Thank you. I really appreciate that. My thing is I have so much ADD that I get so bored so easily. That’s why I love making beats: I’m always engaged and I’m always trying to make something that just comes outta nowhere and something that is entertaining because if I hear the same thing for three minutes, I’m over it. I can’t do that. I feel like that’s my inspiration for that little beat change in the bridge. I was just like, “I’m bored – now what?”

On the topic of the visuals here, I know your aesthetic is a big part of who you are. I think that is something that really sucked me in when starting to listen to explore your music. Even with just the cover art for “Tim Burton,” which was so cool, it felt specific and intimate to the song itself. Explain how important those aspects are to you.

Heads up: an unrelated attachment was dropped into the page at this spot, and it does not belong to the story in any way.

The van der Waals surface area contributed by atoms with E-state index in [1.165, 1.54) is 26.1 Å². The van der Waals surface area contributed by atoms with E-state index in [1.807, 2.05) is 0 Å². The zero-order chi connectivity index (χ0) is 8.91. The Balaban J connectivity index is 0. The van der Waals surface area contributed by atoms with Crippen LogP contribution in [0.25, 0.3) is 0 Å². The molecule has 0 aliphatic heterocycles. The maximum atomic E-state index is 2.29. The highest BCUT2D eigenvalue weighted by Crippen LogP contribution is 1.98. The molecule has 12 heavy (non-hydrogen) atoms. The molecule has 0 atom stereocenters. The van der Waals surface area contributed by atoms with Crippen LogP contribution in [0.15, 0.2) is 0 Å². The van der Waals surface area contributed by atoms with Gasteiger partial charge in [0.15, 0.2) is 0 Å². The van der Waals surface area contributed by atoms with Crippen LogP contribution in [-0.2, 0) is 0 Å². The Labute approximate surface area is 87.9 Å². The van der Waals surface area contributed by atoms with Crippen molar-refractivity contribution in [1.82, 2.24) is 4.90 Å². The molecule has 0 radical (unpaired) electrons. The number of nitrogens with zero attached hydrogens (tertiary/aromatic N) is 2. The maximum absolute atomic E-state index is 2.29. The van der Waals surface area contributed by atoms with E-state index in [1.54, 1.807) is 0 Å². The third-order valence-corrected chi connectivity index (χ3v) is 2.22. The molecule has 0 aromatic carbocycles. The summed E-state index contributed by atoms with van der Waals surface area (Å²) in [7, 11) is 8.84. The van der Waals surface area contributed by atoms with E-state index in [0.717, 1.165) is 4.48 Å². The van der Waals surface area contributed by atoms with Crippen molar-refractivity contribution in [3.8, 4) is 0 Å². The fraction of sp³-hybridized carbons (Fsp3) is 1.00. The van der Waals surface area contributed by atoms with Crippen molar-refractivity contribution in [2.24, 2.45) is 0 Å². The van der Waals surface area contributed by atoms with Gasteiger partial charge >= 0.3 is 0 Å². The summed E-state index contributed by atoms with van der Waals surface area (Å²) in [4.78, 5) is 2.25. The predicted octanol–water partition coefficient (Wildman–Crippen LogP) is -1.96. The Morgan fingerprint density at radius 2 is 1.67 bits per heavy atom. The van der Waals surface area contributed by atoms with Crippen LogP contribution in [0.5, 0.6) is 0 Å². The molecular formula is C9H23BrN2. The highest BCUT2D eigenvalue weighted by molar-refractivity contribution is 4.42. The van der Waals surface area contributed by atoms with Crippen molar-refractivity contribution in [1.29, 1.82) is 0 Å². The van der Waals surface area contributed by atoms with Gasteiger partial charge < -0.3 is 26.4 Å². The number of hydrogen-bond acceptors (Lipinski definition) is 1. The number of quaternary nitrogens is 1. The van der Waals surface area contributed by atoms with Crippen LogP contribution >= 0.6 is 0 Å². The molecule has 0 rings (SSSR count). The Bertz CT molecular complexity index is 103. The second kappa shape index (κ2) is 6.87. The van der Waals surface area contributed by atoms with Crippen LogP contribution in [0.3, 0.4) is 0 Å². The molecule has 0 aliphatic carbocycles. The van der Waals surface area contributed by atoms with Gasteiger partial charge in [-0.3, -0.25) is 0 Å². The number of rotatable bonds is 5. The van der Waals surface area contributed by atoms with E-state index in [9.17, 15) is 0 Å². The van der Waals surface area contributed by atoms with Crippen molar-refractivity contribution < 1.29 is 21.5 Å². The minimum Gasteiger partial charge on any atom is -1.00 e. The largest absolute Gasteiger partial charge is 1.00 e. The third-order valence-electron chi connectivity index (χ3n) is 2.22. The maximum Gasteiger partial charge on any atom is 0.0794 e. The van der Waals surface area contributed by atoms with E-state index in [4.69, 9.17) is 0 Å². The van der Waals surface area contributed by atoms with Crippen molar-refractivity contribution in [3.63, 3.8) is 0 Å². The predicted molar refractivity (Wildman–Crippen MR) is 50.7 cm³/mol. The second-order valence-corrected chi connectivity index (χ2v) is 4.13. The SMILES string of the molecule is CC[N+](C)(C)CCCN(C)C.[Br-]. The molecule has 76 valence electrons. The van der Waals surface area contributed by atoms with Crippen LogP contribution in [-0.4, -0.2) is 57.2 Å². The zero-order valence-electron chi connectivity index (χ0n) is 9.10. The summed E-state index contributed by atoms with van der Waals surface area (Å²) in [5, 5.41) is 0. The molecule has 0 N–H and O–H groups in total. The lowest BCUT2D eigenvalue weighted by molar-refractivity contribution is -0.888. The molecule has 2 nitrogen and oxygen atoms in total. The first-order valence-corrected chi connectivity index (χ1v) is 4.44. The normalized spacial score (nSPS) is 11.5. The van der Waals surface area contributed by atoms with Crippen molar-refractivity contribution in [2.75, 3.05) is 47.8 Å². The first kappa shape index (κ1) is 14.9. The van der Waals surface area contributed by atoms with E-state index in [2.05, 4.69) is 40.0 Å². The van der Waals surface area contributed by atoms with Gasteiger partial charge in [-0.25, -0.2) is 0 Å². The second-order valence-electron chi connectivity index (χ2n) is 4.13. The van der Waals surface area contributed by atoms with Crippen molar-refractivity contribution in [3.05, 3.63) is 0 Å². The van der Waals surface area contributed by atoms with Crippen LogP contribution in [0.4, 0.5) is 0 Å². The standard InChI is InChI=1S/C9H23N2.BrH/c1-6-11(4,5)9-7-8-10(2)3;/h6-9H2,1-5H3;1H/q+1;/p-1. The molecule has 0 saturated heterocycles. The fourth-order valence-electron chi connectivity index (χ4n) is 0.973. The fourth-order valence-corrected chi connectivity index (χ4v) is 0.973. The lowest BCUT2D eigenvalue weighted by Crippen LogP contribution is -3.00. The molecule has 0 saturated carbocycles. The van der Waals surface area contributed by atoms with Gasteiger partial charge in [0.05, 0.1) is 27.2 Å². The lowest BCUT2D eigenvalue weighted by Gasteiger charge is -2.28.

I have all the say. I love it. I am a perfectionist. I’m everything [Laughs]. I literally have trouble collaborating, like that’s my thing that I need to practice. I like to have such a specific vision when going into something. With “Tim Burton” and those animators, I literally just told them the story that I was seeing in my head and they visually brought it to life, which was so satisfying and fun to see. For “COINS,” though, that was more of a collaborative effort. I had reached out to a director that goes to NYU just like I do. I wanted to create something with a student because I felt like it would be really intimate and I felt like they would be just as passionate about it as me versus professional directors who… well, that’s their job. They’ll do it for pay and stuff like that, of course, but I really appreciated someone being as equally passionate about the project as I was. The director actually came up with the idea of the coin fountain – the wishing fountain – because I wanted to do something with actual coins, but not so on the nose. She came up with that idea and I was like, “Oh my God, what if I jump into it? What if I jump into the water?” Then we just kept building off each other. This was the most collaborative effort that I’ve had bringing a music video or visual to life. It was really fun.